Moreover, the improper installation also contributes to your macerator not working. For instance, plumbers might have installed the waste pipe, leaving your pump at 90 degrees or failing to align the macerator unit to the toilet bowl.
- Use a plumbing snake or plunger to unclog the toilet.
- Clean or replace obstructed internal components.
- Ensure proper installation to restore the functionality of your unit.
- If you are unsure about DIY, seek professional help.
3. Foul Smell
An unpleasant smell from your macerator toilet into breathable air in the adjacent areas causes untold discomfort. It is more embarrassing when you host friends or guests in your apartment.
The primary cause of the foul smell is the buildup of human waste within your macerator toilet system. The waste materials accumulate in the pipes and other components; if left unattended, they’ll create a breeding ground for bacteria.
The bacteria decompose human waste and release foul-smelling gases into the bathroom.
Apart from human waste, the accumulation of limescale in your toilet will have the same effect. Limescale is a hard, chalky coating that forms on the internal surface of the macerator unit when water evaporates.
Therefore, this problem requires immediate resolution to avert discomfort.
- Do regular cleaning and maintenance using bleach and a descaler.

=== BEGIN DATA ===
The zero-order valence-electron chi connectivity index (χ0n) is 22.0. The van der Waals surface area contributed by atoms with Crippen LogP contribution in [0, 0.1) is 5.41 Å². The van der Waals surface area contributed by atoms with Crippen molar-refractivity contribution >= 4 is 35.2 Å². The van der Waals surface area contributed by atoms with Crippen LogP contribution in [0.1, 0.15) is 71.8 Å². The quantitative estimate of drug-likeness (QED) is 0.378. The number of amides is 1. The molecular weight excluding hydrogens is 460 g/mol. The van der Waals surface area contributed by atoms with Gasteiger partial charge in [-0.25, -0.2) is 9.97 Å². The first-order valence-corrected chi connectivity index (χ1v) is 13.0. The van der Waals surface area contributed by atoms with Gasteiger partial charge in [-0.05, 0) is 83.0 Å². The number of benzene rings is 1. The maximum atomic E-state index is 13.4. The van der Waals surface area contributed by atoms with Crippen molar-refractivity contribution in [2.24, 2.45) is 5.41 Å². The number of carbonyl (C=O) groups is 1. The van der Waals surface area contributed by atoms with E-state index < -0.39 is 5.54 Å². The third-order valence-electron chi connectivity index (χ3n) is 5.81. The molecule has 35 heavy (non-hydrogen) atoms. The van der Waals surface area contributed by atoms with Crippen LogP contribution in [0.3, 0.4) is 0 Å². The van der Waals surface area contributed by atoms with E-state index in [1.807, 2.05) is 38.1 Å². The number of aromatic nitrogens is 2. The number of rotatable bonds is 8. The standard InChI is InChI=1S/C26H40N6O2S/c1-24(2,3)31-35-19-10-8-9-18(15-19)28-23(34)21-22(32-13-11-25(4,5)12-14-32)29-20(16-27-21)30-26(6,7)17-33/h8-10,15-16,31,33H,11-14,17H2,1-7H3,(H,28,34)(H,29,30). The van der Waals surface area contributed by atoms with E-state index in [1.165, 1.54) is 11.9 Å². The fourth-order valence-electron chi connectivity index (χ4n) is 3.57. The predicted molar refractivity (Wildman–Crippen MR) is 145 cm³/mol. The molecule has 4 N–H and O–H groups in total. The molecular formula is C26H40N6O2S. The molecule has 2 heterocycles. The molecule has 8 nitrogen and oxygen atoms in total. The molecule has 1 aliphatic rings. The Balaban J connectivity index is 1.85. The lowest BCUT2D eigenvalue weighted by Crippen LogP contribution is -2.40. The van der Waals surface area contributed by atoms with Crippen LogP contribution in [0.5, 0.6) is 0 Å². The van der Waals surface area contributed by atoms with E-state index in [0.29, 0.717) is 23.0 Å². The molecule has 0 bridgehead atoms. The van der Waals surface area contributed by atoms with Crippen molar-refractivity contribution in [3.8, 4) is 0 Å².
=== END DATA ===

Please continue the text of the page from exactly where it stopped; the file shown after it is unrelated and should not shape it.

- Alternatively, follow the manufacturer’s cleaning instructions to disinfect your unit.
4. Toilet Not Flushing
A macerator toilet that won’t flush makes your bathroom unsightly, and you may need a bucket of water to whisk waste away. But what would cause your unit not to flush?
Firstly, a clogged waste outlet pipe or macerator can impede the flow of waste. Foreign objects obstruct the waste pipe, cutting down the macerator’s ability to grind and expel waste effectively.
Insufficient air compression is another reason your macerator toilet might not be flushing. The system relies on compressed air to create the necessary pressure for waste expulsion.
Inadequate air compression occurs due to air leaks or a malfunctioning air compressor.
Moreover, your macerator toilet not flushing can arise from a faulty rubber membrane. The rubber membrane closes the space between the macerator pump and the waste chamber to prevent water from flowing back after flushing.
If the rubber membrane deteriorates, it will give up its sealing ability. It can lead to incomplete flushing and, in a worst-case scenario, not flushing.
Additionally, faulty return valves can affect your macerator toilet’s flushing performance. The valves regulate the flow of water and waste in the system.
So when the valves malfunction, they fail to open and close properly, leading to inadequate flushing. You can also examine the unit for a faulty microswitch and blown capacitor or motor.
- Start by turning off the bathroom breaker and try restarting it then inspect and clear the air pipe and the macerator.
- Check the macerator system for leaks.
- Inspect the rubber membrane and replace it if it’s damaged. After that, clean and maintain the return valves regularly.
5. Toilet Not Draining
When it comes to a macerator toilet, one issue you may confront is the unit’s failure to drain. It stems from different factors, some of which have multiple causes.
One place to look at is whether the macerator blades caught foreign materials. Over time, items like sanitary pads or excessive toilet tissue get caught in the toilet blades and impede drainage.